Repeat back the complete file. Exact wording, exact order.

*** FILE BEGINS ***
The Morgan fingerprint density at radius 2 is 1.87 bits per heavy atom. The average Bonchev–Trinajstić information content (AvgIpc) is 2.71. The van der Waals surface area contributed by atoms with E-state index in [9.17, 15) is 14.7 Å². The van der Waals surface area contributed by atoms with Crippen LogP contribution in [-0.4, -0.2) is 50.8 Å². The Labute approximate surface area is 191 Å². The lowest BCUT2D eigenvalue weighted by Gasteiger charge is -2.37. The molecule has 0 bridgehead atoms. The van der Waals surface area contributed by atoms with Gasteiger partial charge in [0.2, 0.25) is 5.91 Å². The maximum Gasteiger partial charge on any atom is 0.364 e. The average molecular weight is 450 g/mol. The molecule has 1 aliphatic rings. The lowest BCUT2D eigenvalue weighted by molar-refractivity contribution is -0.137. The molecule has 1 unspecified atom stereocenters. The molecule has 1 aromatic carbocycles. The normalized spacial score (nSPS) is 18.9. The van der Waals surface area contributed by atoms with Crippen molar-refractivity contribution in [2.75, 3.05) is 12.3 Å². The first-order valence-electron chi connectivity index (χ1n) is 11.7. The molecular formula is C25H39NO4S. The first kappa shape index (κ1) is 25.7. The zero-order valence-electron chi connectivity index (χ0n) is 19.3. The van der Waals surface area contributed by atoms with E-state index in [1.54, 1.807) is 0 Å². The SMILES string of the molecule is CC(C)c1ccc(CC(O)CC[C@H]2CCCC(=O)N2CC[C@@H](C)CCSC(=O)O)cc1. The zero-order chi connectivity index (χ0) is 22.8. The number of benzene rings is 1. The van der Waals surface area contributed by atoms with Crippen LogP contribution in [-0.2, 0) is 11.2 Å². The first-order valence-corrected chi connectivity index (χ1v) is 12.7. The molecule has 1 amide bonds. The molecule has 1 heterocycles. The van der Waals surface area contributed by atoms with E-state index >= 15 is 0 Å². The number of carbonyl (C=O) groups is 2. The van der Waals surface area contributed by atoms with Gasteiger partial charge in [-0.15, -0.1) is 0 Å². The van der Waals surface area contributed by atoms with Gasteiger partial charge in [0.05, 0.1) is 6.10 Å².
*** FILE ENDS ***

The Morgan fingerprint density at radius 2 is 1.87 bits per heavy atom. The average Bonchev–Trinajstić information content (AvgIpc) is 2.71. The van der Waals surface area contributed by atoms with E-state index in [9.17, 15) is 14.7 Å². The van der Waals surface area contributed by atoms with Crippen LogP contribution in [-0.4, -0.2) is 50.8 Å². The Labute approximate surface area is 191 Å². The lowest BCUT2D eigenvalue weighted by Gasteiger charge is -2.37. The molecule has 0 bridgehead atoms. The van der Waals surface area contributed by atoms with Gasteiger partial charge in [0.2, 0.25) is 5.91 Å². The maximum Gasteiger partial charge on any atom is 0.364 e. The average molecular weight is 450 g/mol. The molecule has 1 aliphatic rings. The lowest BCUT2D eigenvalue weighted by molar-refractivity contribution is -0.137. The molecule has 1 unspecified atom stereocenters. The molecule has 1 aromatic carbocycles. The normalized spacial score (nSPS) is 18.9. The van der Waals surface area contributed by atoms with Crippen molar-refractivity contribution in [2.75, 3.05) is 12.3 Å². The first-order valence-electron chi connectivity index (χ1n) is 11.7. The molecular formula is C25H39NO4S. The first kappa shape index (κ1) is 25.7. The zero-order valence-electron chi connectivity index (χ0n) is 19.3. The van der Waals surface area contributed by atoms with E-state index in [1.54, 1.807) is 0 Å². The SMILES string of the molecule is CC(C)c1ccc(CC(O)CC[C@H]2CCCC(=O)N2CC[C@@H](C)CCSC(=O)O)cc1. The zero-order chi connectivity index (χ0) is 22.8. The number of benzene rings is 1. The van der Waals surface area contributed by atoms with Crippen LogP contribution in [-0.2, 0) is 11.2 Å². The first-order valence-corrected chi connectivity index (χ1v) is 12.7. The molecule has 1 amide bonds. The molecule has 1 heterocycles. The van der Waals surface area contributed by atoms with E-state index >= 15 is 0 Å². The number of carbonyl (C=O) groups is 2. The van der Waals surface area contributed by atoms with Gasteiger partial charge in [-0.15, -0.1) is 0 Å². The van der Waals surface area contributed by atoms with Gasteiger partial charge in [0.05, 0.1) is 6.10 Å².